—— Completely autonomous driving will fundamentally change our world, particularly in cities. We may soon be getting around with robotaxis. They’re already out on the streets in China and the US. In Germany, the provider Mobileye is now taking the next step.


Heading to your business meeting on autopilot—literally? Science fiction fans aren’t the only ones dreaming of driverless mobility. Manufacturers, designers, visionaries and scientists around the world are looking into the possibilities of autonomous driving.

Robotaxis from Waymo are already being used in Arizona. The provider Cruise conveys selected guests through parts of San Francisco. In China, passengers in two major cities have been hailing self-driving cabs since last year. Things are happening now in Germany, too—alongside projects by Volkswagen and Deutsche Bahn, as of this year the Intel subsidiary Mobileye is once again underlining its aspirations to be one of the market leaders in the area of autonomous driving. With its testing processes supervised by TÜV SÜD as an independent testing organization, Mobileye has had an approval recommendation for German roads since January.

Now the Israeli developer wants to bring its product to life in the form of robotaxis. An expanded pilot project is planned to take place in Munich. Robotaxis? Cars from well-known manufacturers are being used, but they’re being equipped with masses of cameras and sensors to track the flow of traffic, signals and other road users—especially pedestrians. Using the data, they select routes, accelerate, execute passing maneuvers, brake and even park the vehicle. The cars still have steering wheels and a driver’s seat, but these might soon be a thing of the past. In accordance with Automation Level 4, the Mobileye vehicles will retain a safety driver onboard who will not actually be driving but can intervene if necessary. Over the long term, Mobileye technology could be used for ride-share providers such as Uber or Lyft, but also in private vehicles.

APPROVAL FOR GERMAN STREETS Mobileye is planning a test phase with robotaxis in Munich.

"To establish an ecosystem of autonomous mobility as a service, all kinds of stakeholders must work together at the same level."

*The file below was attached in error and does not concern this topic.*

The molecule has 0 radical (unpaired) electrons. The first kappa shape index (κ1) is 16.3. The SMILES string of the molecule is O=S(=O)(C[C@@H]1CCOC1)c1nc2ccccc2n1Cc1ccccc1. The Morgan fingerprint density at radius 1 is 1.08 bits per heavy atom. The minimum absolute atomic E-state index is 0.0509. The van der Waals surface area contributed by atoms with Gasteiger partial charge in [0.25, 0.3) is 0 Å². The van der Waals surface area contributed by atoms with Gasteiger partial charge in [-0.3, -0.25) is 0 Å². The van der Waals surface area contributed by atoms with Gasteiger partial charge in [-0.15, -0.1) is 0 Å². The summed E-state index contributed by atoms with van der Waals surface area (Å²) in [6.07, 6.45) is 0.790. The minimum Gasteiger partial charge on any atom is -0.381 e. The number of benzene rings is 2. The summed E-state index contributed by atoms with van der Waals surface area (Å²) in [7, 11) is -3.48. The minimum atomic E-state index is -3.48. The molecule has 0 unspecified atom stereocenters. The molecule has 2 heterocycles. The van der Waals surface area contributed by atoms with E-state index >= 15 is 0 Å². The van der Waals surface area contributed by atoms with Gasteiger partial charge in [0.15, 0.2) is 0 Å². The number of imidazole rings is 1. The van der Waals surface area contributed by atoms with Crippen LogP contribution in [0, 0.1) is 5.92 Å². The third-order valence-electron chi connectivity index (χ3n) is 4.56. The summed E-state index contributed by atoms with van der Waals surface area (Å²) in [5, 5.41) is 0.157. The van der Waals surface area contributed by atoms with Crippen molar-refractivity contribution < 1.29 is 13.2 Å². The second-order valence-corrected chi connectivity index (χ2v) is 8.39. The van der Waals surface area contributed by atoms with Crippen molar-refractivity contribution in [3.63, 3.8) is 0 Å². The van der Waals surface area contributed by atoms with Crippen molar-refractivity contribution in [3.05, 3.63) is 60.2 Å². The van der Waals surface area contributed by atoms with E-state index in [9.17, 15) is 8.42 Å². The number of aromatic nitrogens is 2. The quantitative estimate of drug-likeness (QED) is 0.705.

As Augustin Friedel, a mobility transformation expert at the management consulting firm and Porsche subsidiary MHP explains, before a robotaxi can take to the road, a lot of planning and cooperation is required. “To establish an ecosystem of autonomous mobility as a service, all kinds of stakeholders must work together at the same level—meaning the vehicle manufacturers, system suppliers and fleet management platforms, not to mention the local authorities.”

The main aims of this wave of modernization currently sweeping mobility worldwide are, naturally, the plannability and efficiency of trips, the lowering of emissions—and also traffic safety, known as Vision Zero: a world without traffic deaths.

An approval recommendation for Mobileye is a strong signal of the arrival of tested and very promising technology on European roads. Friedel is optimistic about the future: “From the perspective of urban users, there is exciting potential with respect to reducing traffic and costs, but also in the area of inclusion. You can create a comprehensive transportation system that is accessible to everyone.” As soon as the shift towards shared mobility is complete, it will become possible over the long term to create more space for pedestrians and bicyclists, as well as parks and green spaces.



1. Assisted Driving: The driver is always in control of the vehicle and paying attention to the traffic situation. Automated assistants help with maintaining speed or staying in the lane.


2. Partially Automated Driving: Under specified conditions, the vehicle can independently stay in its lane, brake and accelerate. With automatic parking, the driver can even temporarily take their hands off the wheel.


3. Highly Automated Driving: The vehicle can temporarily drive itself. Depending on the traffic situation, this allows the vehicle to initiate maneuvers such as passing or braking. In this mode, the driver would be allowed to read a newspaper, for example.


4. Fully Automated Driving: The driver becomes a passenger and completely relinquishes control of the vehicle. The vehicle is aware of the limits of what it can and cannot do and can ensure the passenger’s safety. The driver is no longer liable for traffic violations or accidents.


5. Autonomous Driving: There are now only passengers with no driving tasks. Trips without passengers are possible. The vehicle masters even complex traffic situations on its own.


Mobileye; Waymo